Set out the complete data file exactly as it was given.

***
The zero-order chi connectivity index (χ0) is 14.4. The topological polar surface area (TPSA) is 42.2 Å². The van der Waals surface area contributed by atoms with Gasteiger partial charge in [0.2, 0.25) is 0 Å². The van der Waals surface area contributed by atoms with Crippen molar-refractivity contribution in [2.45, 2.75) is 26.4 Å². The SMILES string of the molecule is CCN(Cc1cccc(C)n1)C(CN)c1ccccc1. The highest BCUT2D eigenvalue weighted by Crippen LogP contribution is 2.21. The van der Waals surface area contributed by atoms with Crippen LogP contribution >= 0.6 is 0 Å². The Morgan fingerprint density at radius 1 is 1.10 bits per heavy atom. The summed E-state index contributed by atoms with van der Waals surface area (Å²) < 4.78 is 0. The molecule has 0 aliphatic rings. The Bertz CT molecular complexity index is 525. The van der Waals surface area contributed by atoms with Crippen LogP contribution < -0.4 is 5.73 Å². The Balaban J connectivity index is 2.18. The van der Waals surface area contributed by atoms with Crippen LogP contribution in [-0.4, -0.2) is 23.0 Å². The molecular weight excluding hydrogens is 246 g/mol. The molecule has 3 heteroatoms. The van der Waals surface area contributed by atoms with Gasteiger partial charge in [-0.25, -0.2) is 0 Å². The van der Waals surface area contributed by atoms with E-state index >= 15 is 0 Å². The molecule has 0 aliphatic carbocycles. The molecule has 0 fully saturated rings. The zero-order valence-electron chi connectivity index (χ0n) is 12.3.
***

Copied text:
The zero-order chi connectivity index (χ0) is 14.4. The topological polar surface area (TPSA) is 42.2 Å². The van der Waals surface area contributed by atoms with Gasteiger partial charge in [0.2, 0.25) is 0 Å². The van der Waals surface area contributed by atoms with Crippen molar-refractivity contribution in [2.45, 2.75) is 26.4 Å². The SMILES string of the molecule is CCN(Cc1cccc(C)n1)C(CN)c1ccccc1. The highest BCUT2D eigenvalue weighted by Crippen LogP contribution is 2.21. The van der Waals surface area contributed by atoms with Crippen LogP contribution >= 0.6 is 0 Å². The Morgan fingerprint density at radius 1 is 1.10 bits per heavy atom. The summed E-state index contributed by atoms with van der Waals surface area (Å²) < 4.78 is 0. The molecule has 0 aliphatic rings. The Bertz CT molecular complexity index is 525. The van der Waals surface area contributed by atoms with Crippen LogP contribution < -0.4 is 5.73 Å². The Balaban J connectivity index is 2.18. The van der Waals surface area contributed by atoms with Crippen LogP contribution in [-0.4, -0.2) is 23.0 Å². The molecular weight excluding hydrogens is 246 g/mol. The molecule has 3 heteroatoms. The van der Waals surface area contributed by atoms with Gasteiger partial charge in [-0.25, -0.2) is 0 Å². The van der Waals surface area contributed by atoms with E-state index >= 15 is 0 Å². The molecule has 0 aliphatic carbocycles. The molecule has 0 fully saturated rings. The zero-order valence-electron chi connectivity index (χ0n) is 12.3.